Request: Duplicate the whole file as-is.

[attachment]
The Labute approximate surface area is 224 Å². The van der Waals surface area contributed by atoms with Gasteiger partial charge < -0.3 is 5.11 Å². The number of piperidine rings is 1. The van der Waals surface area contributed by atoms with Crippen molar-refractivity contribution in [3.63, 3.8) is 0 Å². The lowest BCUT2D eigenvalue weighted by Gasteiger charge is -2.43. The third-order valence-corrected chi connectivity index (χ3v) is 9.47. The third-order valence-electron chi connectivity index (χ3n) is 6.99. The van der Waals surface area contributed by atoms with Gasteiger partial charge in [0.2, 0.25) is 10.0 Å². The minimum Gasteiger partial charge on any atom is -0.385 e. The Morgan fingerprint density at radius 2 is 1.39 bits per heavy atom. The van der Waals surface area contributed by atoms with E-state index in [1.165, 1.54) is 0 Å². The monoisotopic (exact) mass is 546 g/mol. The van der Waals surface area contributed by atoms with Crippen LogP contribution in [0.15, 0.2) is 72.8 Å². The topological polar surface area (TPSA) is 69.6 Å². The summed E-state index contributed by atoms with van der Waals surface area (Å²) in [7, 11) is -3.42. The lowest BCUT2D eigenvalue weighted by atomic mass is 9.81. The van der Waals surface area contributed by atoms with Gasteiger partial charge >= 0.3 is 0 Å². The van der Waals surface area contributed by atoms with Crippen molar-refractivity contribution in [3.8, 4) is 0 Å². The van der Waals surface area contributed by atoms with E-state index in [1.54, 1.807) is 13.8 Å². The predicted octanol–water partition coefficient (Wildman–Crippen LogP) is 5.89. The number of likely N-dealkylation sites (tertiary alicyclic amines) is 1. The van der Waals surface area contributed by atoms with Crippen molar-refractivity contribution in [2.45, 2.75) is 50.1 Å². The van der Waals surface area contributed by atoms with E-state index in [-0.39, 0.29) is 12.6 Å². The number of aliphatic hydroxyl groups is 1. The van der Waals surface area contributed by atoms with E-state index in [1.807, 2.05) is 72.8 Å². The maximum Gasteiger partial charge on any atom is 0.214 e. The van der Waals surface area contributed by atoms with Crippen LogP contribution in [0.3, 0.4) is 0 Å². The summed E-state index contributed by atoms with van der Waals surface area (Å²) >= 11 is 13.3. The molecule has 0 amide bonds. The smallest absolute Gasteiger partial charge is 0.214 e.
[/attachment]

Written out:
The Labute approximate surface area is 224 Å². The van der Waals surface area contributed by atoms with Gasteiger partial charge < -0.3 is 5.11 Å². The number of piperidine rings is 1. The van der Waals surface area contributed by atoms with Crippen molar-refractivity contribution in [3.63, 3.8) is 0 Å². The lowest BCUT2D eigenvalue weighted by Gasteiger charge is -2.43. The third-order valence-corrected chi connectivity index (χ3v) is 9.47. The third-order valence-electron chi connectivity index (χ3n) is 6.99. The van der Waals surface area contributed by atoms with Gasteiger partial charge in [0.2, 0.25) is 10.0 Å². The minimum Gasteiger partial charge on any atom is -0.385 e. The Morgan fingerprint density at radius 2 is 1.39 bits per heavy atom. The van der Waals surface area contributed by atoms with E-state index in [1.165, 1.54) is 0 Å². The monoisotopic (exact) mass is 546 g/mol. The van der Waals surface area contributed by atoms with Crippen LogP contribution in [0.15, 0.2) is 72.8 Å². The topological polar surface area (TPSA) is 69.6 Å². The summed E-state index contributed by atoms with van der Waals surface area (Å²) in [7, 11) is -3.42. The lowest BCUT2D eigenvalue weighted by atomic mass is 9.81. The van der Waals surface area contributed by atoms with Gasteiger partial charge >= 0.3 is 0 Å². The van der Waals surface area contributed by atoms with Crippen molar-refractivity contribution in [3.8, 4) is 0 Å². The van der Waals surface area contributed by atoms with E-state index in [1.54, 1.807) is 13.8 Å². The predicted octanol–water partition coefficient (Wildman–Crippen LogP) is 5.89. The number of likely N-dealkylation sites (tertiary alicyclic amines) is 1. The van der Waals surface area contributed by atoms with Crippen molar-refractivity contribution in [2.45, 2.75) is 50.1 Å². The van der Waals surface area contributed by atoms with E-state index in [-0.39, 0.29) is 12.6 Å². The number of aliphatic hydroxyl groups is 1. The van der Waals surface area contributed by atoms with E-state index in [1.807, 2.05) is 72.8 Å². The maximum Gasteiger partial charge on any atom is 0.214 e. The van der Waals surface area contributed by atoms with Crippen LogP contribution in [0.3, 0.4) is 0 Å². The summed E-state index contributed by atoms with van der Waals surface area (Å²) >= 11 is 13.3. The molecule has 0 amide bonds. The smallest absolute Gasteiger partial charge is 0.214 e.